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Citizen Free Press

by Nathan Zachary
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Academics have described the relationship between citizen journalists, traditional media as “multi-faceted”.

This section contains information and resources about:

  • Training citizen journalists
  • Citizen journalists involved in conflict
  • Technology and social media for citizen journalists

To promote greater representation in media, it is vital that established media professionals encourage citizen participation from local communities. Encourage ordinary citizens to share their realities, as well as the injustices and inequalities that have shaped them, and encourage them to use their right to create a narrative. Citizens can use their voice to speak out in ways that are not being heard by the dominant news media.

Training citizen journalists

To enable citizen journalists to make meaningful contributions to their communities, it is necessary to provide structured and targeted training. Proper mentoring builds confidence in citizen journalists and not only their reporting skills. Face-to-face training is the best way to achieve this. This is especially important for supporting voices that are often excluded.

FPU partner training experience

Indonesian Association for Media DevelopmentParticipation in citizen journalism during a pandemic

PPMN needed to adapt the trainings it had provided for citizen journalists during the COVID-19 epidemic. PPMN believes that citizen journalists are vital tools in reporting on issues not being addressed by marginalised communities. Therefore, they created an empowerment training program for 10 female editors from six remote locations in Indonesia. Although some of the training was done online, the participants were able to improve their leadership skills, gender mainstreaming knowledge, and management skills.

PPMN also provided protective gear to 1500 citizen journalists in order to allow them safe reporting on the coronavirus. Participation of trained citizen journalists networks has allowed them to disseminate vital health communication to communities during the pandemic. They have also reached out to children and women who are particularly vulnerable.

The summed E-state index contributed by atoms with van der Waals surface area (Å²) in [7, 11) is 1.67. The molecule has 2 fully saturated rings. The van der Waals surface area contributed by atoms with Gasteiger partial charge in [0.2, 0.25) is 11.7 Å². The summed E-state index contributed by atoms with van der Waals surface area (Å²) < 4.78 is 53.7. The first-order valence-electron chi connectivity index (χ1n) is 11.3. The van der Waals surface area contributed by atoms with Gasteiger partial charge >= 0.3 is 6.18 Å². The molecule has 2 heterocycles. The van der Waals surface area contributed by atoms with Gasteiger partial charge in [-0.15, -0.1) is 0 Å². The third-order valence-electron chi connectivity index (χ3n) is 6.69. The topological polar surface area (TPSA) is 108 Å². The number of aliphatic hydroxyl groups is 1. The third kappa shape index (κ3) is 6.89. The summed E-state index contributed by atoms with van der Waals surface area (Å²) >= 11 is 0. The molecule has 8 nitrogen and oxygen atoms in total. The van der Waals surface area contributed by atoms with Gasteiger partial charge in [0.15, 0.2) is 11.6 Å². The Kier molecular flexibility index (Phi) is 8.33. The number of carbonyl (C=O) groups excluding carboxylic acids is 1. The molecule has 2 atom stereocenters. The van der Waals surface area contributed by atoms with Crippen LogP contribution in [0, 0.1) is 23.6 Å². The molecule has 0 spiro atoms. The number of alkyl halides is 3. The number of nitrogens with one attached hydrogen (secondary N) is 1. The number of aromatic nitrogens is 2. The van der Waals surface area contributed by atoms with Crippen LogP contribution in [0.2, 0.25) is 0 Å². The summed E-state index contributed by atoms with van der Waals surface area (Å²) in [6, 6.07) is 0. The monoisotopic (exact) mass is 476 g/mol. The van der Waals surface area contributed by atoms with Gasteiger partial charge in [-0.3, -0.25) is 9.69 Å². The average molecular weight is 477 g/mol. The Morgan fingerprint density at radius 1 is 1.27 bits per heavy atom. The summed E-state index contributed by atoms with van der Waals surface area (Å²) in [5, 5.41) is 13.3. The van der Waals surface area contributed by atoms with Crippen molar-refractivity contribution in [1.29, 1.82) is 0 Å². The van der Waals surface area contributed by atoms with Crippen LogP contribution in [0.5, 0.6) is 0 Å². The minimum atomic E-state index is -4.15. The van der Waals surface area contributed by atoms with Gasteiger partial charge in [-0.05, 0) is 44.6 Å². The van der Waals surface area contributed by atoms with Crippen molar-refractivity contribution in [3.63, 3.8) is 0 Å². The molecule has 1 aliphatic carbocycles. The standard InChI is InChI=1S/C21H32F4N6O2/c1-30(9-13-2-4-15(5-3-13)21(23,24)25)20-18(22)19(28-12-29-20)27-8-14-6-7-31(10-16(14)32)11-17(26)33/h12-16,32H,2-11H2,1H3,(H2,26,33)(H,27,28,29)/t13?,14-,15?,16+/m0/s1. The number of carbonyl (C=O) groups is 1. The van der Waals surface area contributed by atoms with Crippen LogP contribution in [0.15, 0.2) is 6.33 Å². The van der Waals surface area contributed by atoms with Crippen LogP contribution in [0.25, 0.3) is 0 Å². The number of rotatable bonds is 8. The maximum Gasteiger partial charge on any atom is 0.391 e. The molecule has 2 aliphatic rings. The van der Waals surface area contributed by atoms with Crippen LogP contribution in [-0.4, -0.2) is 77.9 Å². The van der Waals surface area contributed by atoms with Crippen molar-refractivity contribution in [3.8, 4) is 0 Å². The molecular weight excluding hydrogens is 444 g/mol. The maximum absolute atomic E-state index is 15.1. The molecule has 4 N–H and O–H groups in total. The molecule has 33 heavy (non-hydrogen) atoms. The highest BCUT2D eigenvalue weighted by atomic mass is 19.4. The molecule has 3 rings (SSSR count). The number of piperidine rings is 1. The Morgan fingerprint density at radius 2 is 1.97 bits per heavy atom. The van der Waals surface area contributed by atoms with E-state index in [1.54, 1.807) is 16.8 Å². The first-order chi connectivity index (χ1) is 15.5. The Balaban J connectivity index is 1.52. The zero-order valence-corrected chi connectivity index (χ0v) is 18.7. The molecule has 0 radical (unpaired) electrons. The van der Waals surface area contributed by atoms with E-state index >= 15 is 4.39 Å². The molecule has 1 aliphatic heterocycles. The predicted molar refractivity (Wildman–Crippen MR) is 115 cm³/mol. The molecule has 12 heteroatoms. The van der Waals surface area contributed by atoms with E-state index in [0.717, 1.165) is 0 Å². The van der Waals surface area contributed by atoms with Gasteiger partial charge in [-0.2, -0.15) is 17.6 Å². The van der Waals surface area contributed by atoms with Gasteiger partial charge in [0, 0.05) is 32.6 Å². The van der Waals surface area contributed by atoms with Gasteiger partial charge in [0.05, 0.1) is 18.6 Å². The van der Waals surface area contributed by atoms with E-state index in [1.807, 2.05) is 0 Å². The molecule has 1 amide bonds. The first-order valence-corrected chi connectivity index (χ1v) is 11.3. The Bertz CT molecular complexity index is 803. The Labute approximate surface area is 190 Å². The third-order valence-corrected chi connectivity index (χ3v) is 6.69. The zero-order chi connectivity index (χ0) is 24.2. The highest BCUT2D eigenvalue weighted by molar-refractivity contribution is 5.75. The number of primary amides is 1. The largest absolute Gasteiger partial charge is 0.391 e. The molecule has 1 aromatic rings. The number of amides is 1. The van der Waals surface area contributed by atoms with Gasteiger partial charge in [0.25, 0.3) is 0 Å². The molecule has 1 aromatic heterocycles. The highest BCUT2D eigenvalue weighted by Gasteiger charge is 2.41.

Itizen journalists maintain independence through independent media. These journalists must be trained and have access the established media networks.

When citizen journalists receive the right training and support, they can be reliable sources of information in their communities and act as the link between citizens and policymakers.

Talk up Zambia! Expanding the selection criteria to citizen journalist training

Women in Zambia are often ignored and not part of the public discussion. Kanyama, which is the largest slum of Lusaka, is not covered in the Zambian media. The Mama Sosa citizen journalist pilot training was designed to encourage young women from this area to share their stories, and be more critical of issues within their communities.

Initial participation criteria forin pilot required that participants have a basic level of English and digital skills. The Mama Sosacoordinators quickly realized that the program required rapid adaptation midway in order to include these skills into training. It was incorrectly assumed that participants already had these skills. The flexibility of the coordinators and the lower participation threshold made the trainings more impactful. It was very motivating to give educational recognition to girls who have never received it before.

Citizen journalists in conflict

“In wars and conflict zones, information can be scarce as misinformation, propaganda, and rumors substitute for accurate news, information.” Citizen journalists are indispensable in conflict situations. Their voices can sometimes be the only ones that reach the outside world and inform the international community about the brutality or abuses committed.